In a town in Persia there dwelt two brothers, one named Cassim, the other Ali Baba. Cassim was married to a rich wife and lived in plenty, while Ali Baba had to maintain his wife and children by cutting wood in a neighboring forest and selling it in the town. One day, when Ali Baba was in the forest, he saw a troop of men on horseback, coming toward him in a cloud of dust. He was afraid they were robbers, and climbed into a tree for safety. When they came up to him and dismounted, he counted forty of them. They unbridled their horses and tied them to trees. The finest man among them, whom Ali Baba took to be their captain, went a little way among some bushes, and said: “Open, Sesame!” so plainly that Ali Baba heard him. A door opened in the rocks, and having made the troop go in, he followed them, and the door shut again of itself. They stayed some time inside, and Ali Baba, fearing they might come out and catch him, was forced to sit patiently in the tree. At last the door opened again, and the Forty Thieves came out. As the Captain went in last he came out first, and made them all pass by him; he then closed the door, saying: “Shut, Sesame!” Every man bridled his horse and mounted, the Captain put himself at their head, and they returned as they came.
 Sesame is a kind of grain.
Then Ali Baba climbed down and went to the door concealed among the bushes, and said: “Open, Sesame!” and it flew open. Ali Baba, who expected a dull, dismal place, was greatly surprised to find it large and well lighted, hollowed by the hand of man in the form of a vault, which received the light from an opening in the ceiling. He saw rich bales of merchandise–silk, stuff-brocades, all piled together, and gold and silver in heaps, and money in leather purses. He went in and the door shut behind him. He did not look at the silver, but brought out as many bags of gold as he thought his asses, which were browsing outside, could carry, loaded them with the bags, and hid it all with fagots. Using the words: “Shut, Sesame!” he closed the door and went home.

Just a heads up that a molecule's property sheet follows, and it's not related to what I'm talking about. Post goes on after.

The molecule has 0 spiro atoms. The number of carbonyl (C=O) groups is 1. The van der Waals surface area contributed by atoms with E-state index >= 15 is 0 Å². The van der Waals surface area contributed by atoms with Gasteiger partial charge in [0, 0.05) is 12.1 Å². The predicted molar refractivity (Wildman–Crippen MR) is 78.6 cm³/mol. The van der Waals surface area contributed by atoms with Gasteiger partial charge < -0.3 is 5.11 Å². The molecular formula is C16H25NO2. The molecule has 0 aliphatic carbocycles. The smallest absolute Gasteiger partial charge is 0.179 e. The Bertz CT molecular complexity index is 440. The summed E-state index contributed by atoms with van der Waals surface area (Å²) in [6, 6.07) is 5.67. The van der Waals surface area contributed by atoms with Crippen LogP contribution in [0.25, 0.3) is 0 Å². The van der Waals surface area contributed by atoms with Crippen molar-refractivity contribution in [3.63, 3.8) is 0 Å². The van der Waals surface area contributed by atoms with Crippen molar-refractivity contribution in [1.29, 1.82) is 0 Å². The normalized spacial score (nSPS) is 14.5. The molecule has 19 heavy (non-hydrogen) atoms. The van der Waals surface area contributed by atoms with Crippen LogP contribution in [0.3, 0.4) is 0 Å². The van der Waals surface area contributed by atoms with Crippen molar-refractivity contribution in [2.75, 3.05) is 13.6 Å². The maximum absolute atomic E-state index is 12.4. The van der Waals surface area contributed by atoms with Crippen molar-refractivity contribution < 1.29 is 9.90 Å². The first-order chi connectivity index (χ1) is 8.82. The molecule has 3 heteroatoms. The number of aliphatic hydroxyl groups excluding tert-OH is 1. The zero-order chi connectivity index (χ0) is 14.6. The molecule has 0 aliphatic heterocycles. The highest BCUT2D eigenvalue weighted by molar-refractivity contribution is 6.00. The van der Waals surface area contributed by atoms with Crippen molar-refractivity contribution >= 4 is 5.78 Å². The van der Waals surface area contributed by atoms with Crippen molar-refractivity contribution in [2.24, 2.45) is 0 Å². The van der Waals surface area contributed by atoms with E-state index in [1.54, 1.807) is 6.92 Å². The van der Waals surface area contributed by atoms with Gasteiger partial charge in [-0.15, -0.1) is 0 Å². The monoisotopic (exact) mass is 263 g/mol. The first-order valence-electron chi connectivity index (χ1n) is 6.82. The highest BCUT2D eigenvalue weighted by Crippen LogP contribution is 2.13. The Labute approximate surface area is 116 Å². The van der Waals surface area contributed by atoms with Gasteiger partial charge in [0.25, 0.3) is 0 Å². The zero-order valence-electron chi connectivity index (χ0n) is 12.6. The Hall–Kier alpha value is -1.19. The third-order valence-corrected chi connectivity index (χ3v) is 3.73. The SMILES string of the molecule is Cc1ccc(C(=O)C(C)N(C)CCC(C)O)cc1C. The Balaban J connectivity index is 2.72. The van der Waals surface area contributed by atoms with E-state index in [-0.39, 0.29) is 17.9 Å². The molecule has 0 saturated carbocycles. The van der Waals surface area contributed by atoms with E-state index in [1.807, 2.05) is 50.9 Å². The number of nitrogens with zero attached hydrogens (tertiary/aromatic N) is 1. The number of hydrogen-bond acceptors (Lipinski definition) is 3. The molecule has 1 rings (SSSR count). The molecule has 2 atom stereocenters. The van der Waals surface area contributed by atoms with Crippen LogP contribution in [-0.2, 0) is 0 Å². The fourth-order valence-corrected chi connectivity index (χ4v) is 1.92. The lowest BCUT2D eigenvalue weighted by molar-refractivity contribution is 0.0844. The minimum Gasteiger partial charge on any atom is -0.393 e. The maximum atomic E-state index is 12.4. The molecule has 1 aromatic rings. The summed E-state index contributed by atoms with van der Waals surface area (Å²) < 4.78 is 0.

Then he drove his asses into the yard, shut the gates, carried the money-bags to his wife, and emptied them out before her. He bade her keep the secret, and he would go and bury the gold. “Let me first measure it,” said his wife. “I will go borrow a measure of someone, while you dig the hole.” So she ran to the wife of Cassim and borrowed a measure. Knowing Ali Baba’s poverty, the sister was curious to find out what sort of grain his wife wished to measure, and artfully put some suet at the bottom of the measure. Ali Baba’s wife went home and set the measure on the heap of gold, and filled it and emptied it often, to her great content. She then carried it back to her sister, without noticing that a piece of gold was sticking to it, which Cassim’s wife perceived directly her back was turned. She grew very curious, and said to Cassim when he came home: “Cassim, your brother is richer than you. He does not count his money, he measures it.” He begged her to explain this riddle, which she did by showing him the piece of money and telling him where she found it. Then Cassim grew so envious that he could not sleep, and went to his brother in the morning before sunrise. “Ali Baba,” he said, showing him the gold piece, “you pretend to be poor and yet you measure gold.” By this Ali Baba perceived that through his wife’s folly Cassim and his wife knew their secret, so he confessed all and offered Cassim a share. “That I expect,” said Cassim; “but I must know where to find the treasure, otherwise I will discover all, and you will lose all.” Ali Baba, more out of kindness than fear, told him of the cave, and the very words to use. Cassim left Ali Baba, meaning to be beforehand with him and get the treasure for himself. He rose early next morning, and set out with ten mules loaded with great chests. He soon found the place, and the door in the rock. He said: “Open, Sesame!” and the door opened and shut behind him. He could have feasted his eyes all day on the treasures, but he now hastened to gather together as much of it as possible; but when he was ready to go he could not remember what to say for thinking of his great riches. Instead of “Sesame,” he said: “Open, Barley!” and the door remained fast. He named several different sorts of grain, all but the right one, and the door still stuck fast. He was so frightened at the danger he was in that he had as much forgotten the word as if he had never heard it.